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Georgia Tech

Alison Guillory / WABE

In Damascus, Maryland, the Swarmin' Hornet of Damascus High School will not fly over the town.

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The Washington Suburban Sanitation Commission announced last week that it is abandoning plans to paint the school's logo, a swarming hornet, on the water tower.

The hornet bears a strong resemblance to Georgia Tech's mascot, the yellow jacket. The commission said objections raised by Georgia Tech have forced community leaders to abandon the plan.

Georgia Tech engineering professor Chuck Zhang shows off the multi-material 3D-printer that uses several different materials to make the 3-D printed heart valve.
Tasnim Shamma / WABE

Heart valves are the tubes that carry blood through your heart. As we age, sometimes they get clogged and need to be replaced.

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To help cardiologists pick the right size of prosthetic valves, researchers at Georgia Tech teamed up with scientists at the Piedmont Heart Institute to develop 3-D-printed heart valves.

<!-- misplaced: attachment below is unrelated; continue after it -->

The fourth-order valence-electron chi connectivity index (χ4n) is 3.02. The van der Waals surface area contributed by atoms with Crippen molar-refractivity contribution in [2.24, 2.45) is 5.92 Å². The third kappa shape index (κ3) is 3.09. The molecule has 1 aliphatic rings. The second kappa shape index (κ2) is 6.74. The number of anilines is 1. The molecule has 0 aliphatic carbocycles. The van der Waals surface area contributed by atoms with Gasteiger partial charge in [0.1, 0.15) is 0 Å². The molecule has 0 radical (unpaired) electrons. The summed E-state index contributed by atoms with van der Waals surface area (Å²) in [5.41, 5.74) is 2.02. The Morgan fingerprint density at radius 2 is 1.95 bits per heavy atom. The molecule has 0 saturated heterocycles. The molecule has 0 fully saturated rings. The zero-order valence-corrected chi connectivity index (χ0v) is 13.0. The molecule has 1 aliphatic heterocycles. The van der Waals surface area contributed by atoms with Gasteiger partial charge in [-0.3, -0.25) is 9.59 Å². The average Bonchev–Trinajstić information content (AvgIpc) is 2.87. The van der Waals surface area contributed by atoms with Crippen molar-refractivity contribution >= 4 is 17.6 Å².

David Goldman / Associated Press file

Starting Saturday, Georgia’s new campus carry law goes into effect, allowing students who are 21 and older to carry concealed handguns in some spaces at public colleges and universities.

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To prepare for House Bill 280, institutions across Georgia are hosting information sessions. Those included have been Kennesaw State University, Georgia College and State University, the University of Georgia in Athens and Georgia Tech.

Alison Guillory / WABE

It’s rainy on Georgia Tech's campus the day Rob Montgomery finishes his last final exam. He’s 22 and headed into his fifth year for mechanical engineering.

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“I only recently acquired the license though, and I only also recently got my first pistol,” he says.

Montgomery also owns a shotgun and an AR-15 he bought himself. He says he’s looking forward to carrying concealed more regularly.

UCB is the first big pharmaceutical company in the technology hub near Georgia Tech, but it's the 15th innovation center in Tech Square.
Courtesy of the Atlanta Business Chronicle

Tuition at Georgia’s public colleges and universities will increase 2 percent next fall. The university system of Georgia estimates full time, undergraduate students who live in-state will pay an extra $27 to $98 a semester. But some students say even a small price hike could hurt.

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